My Christmas pledge. I will continue to make the case for tackling health inequalities and highlighting policies which promote the inverse care law, and I will continue to be a beacon for the case that the wider determinants of health and wellbeing are fundamental to health and general practice, where relationship continuity is a paramount. Will you join me?
So congrats to whoever it was who strung up the mistletoe, and well done TfL for ferrying everyone round more or less successfully for another year. But please, please, as a Christmas present, let the man on the Clapham Omnibus decide what constitutes 'good', and stop telling him what to think. That's if he can squeeze on to it, that is.
What could be more quintessentially English than a fine afternoon tea? Tea is of course Britain's unofficial national drink, and accompanying this cultural staple with scrumptious scones, delicate sandwiches and fine cakes and pastries is becoming an ever-greater trend.
Buried deep inside the walls of The Savoy Hotel's American Bar lies a 90 year-old cocktail shaker filled with Plymouth Gin, Cointreau and lemon juice: The White Lady cocktail. It was lovingly laid down in 1927 by Harry Craddock - then head bartender - during an Art Deco refurb at the height of the Jazz Age. But despite many attempts to locate the ancient silver vessel, it has never been found.
In an age where economies are shrinking, the differences between these two services from the perspective of the driver are severe. Essentially, it comes down to diametrically opposed scenarios: in one the driver needs to pass time-consuming, rigorous and expensive tests, in the other, you have a dude with a mobile phone.
A pop-up event is essentially an interactive advert that allows the customer to participate. For brands, they are an effective way of reaching a targe...
Stuck in London for the holidays? Fear not! The capital offers plenty of options to get you in the mood for Christmas. Forget over-the-top Christmas markets, tacky Santa's grottoes or lukewarm mulled wine: Londoners are spoilt for choice when it comes to eating out before or during the Christmas break.
Like China's Santa Claus which plays a saxophone which left me unable to explain to her last year, I am equally unable to fully explain the link between a god, his son born to a virgin and the tie-in to a fat man dressed in red fur with elves. The entire description of Christmas borders on paedophillic and spans the implausible.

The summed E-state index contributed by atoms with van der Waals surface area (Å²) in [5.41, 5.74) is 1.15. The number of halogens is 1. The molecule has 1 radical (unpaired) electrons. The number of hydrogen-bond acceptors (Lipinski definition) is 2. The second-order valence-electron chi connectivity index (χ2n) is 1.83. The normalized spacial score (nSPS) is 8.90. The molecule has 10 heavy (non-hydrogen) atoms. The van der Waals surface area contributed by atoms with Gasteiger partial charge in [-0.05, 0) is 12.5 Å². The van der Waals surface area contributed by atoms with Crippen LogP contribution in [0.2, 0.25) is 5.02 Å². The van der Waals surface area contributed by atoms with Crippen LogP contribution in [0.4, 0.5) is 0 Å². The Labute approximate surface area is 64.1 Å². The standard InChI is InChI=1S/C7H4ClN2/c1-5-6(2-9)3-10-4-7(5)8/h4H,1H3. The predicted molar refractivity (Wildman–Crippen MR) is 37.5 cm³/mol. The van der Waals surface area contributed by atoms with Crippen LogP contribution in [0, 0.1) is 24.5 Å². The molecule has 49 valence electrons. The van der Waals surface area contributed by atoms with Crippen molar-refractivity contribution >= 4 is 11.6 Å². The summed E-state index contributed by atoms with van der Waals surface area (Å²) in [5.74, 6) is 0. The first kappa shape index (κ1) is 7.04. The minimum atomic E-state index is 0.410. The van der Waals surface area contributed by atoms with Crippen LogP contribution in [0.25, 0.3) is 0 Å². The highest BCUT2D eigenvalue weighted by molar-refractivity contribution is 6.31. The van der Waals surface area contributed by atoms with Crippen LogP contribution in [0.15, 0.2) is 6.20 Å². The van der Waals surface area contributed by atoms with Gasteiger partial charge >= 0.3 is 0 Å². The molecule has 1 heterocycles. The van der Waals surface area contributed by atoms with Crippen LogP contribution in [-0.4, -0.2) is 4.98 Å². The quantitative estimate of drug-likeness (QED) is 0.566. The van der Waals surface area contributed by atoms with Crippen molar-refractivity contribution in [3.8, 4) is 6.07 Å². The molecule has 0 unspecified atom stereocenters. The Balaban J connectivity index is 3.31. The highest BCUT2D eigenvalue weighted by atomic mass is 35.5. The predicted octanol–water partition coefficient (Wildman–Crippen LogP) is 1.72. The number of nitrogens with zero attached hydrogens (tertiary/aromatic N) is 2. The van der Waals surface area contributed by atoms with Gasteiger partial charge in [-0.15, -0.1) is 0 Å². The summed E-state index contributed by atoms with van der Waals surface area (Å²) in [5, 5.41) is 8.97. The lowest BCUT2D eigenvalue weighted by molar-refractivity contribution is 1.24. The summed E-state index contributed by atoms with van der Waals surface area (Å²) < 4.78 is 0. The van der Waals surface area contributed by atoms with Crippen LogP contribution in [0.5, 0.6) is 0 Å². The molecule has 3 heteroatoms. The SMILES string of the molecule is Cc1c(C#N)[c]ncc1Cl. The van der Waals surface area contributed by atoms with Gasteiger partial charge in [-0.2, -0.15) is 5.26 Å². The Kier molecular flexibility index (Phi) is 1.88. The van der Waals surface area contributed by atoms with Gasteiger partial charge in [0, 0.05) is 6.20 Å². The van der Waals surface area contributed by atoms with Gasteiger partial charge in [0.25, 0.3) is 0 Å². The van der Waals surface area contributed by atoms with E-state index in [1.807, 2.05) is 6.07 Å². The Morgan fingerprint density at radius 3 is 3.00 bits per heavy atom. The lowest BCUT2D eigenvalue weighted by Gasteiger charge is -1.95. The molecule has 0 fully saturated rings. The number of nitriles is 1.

Earlier this year, TFL ran a high profile advertising campaign with the concept of 'Share the Road'. Out of interest, how's that working out for you? Because it sure as heck isn't working out where I'm concerned.
This story indeed illustrates one man's prejudice, but also shows plenty of folks are unwilling to allow such prejudice. Properly understood, this story is about working people, on their way home to see their families, who decided not to tolerate one man's intolerance. And that's kind of lovely. And I feel optimistic.
It is Friday lunchtime, and my family have joined the throng of holidaymakers piling onto an aeroplane preparing to leave London for Bangkok. We're laden with backpacks, pillows, teddy bears and tantrums as we battle our way back towards row 37.
Those of us based in London or other major cities are living among the youngest, most affluent populations in the country. Life amongst urbanites has its perks: forward thinking, inventiveness, acceptance, open-mindedness to an evolving moral backdrop - a partisan view, I know.
2015 was a great year for art shows in the capital. That blend continues into 2016, along with the platforming of diverse artists, showcasing works from those who are not household names, alongside those who most definitely are. There is plenty to look forward to.
Speeding, or as many know it, the tax you pay for having trying to get somewhere too fast or for trying to impress a hot girl on your date. Britain h...
It is my belief that by leveraging the maximum funding for GP services, we can build a better future for London and its residents. We cannot have new homes and then neglect the social amenities that underpin new communities. To make London a decent place to live and work, we must adopt an holistic approach.
News of what happened at Leytonstone, of course, spread all over the world, so relatives and friends from the States got in touch. After I assured them that I was okay, they then went on to ask why and how the Met dealt with a potential terror situation - without guns. It was so strange, so incomprehensible, something they could not imagine. That's because the USA is an armed society. Arms are the equalizer; the avenger; the explainer; the revenge; and your best friend.